Assisted-suicide doctor Jack Kevorkian to run for US Congress

Thursday, March 13, 2008

Dr. Jack Kevorkian at the Stephen C. O'Connell Center on January 15, 2008.
Image: WillMcC.

Dr. Jack Kevorkian, a prominent United States advocate for the right-to-die for terminally ill patients via physician-assisted suicide, stated on Wednesday that he intends to run for a seat in the United States House of Representatives.

"We need some honesty and sincerity instead of corrupt government in Washington," Dr. Kevorkian said while announcing his bid to represent Michigan's 9th congressional district. He said more information about his candidacy would be forthcoming next week, but he will run without party affiliation.

This seat is currently held by Congressman Joe Knollenberg, a Republican who has been the incumbent since 1993. Democrat and former state senator Gary Peters is also contesting the seat.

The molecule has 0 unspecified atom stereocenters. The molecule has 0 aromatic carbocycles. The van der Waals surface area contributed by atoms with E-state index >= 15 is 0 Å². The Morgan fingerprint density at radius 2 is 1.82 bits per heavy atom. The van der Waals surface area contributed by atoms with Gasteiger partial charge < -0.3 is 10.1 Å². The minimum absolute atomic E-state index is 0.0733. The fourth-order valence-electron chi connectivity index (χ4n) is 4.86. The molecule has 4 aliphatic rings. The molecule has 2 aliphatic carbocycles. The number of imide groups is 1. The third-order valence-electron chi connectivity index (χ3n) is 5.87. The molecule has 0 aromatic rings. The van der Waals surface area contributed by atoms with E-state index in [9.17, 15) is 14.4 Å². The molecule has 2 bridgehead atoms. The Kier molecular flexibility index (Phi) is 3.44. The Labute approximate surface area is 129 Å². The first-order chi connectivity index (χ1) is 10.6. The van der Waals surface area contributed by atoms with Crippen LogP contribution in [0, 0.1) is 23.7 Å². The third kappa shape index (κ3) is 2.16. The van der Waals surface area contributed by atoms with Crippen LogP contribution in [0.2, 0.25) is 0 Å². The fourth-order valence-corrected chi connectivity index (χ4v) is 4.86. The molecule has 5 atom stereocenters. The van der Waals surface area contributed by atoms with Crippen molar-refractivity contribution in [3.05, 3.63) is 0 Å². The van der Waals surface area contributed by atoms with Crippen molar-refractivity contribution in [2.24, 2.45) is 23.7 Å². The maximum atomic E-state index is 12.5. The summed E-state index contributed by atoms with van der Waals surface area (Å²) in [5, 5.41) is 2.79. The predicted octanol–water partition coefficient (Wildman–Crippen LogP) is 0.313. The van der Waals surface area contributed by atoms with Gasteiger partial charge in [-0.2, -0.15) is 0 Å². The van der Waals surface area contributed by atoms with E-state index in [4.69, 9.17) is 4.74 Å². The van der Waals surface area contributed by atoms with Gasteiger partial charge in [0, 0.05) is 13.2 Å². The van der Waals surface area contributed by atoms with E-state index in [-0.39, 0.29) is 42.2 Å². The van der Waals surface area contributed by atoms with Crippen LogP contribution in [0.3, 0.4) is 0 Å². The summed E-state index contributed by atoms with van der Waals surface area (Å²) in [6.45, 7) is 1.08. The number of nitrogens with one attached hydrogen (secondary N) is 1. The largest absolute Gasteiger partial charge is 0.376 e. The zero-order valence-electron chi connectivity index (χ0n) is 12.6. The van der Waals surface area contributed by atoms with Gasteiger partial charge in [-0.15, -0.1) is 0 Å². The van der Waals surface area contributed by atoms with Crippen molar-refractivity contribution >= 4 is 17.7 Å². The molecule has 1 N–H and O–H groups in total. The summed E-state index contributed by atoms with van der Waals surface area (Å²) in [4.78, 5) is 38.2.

Kevorkian told The Oakland Press of Pontiac, which broke the story, that his campaign was in a "formative stage". In order to be on the ballot, Kevorkian will need to collect 3,000 signatures by the middle of July.

"That will be very easy for Jack," said Ruth Holmes, a long-standing associate of Kevorkian. "Jack is in great spirits, and he intends to do this. He just hopes for some honesty in government," she said.

Mike Brownfield, the campaign manager for Knollenberg said it "doesn't affect Joe Knollenberg at all. He's going to keep getting things done for Oakland County's families."

Julie Petrick, spokesperson for the Peters campaign, said "anybody has the right to run" but this is "one of the top races in the country as far as viability and our ability to win here."

Oakland County prosecutor Dave Gorcyca, whose office got Kevorkian convicted of second-degree homicide in 1999, said, "To call attention to himself is standard protocol for Jack when he doesn't have the limelight focused on him. I would not consider his candidacy to be a legitimate one."

Kevorkian served eight years of a 10-to-25 year prison sentence. He was released in June of 2007 on parole due to good behavior.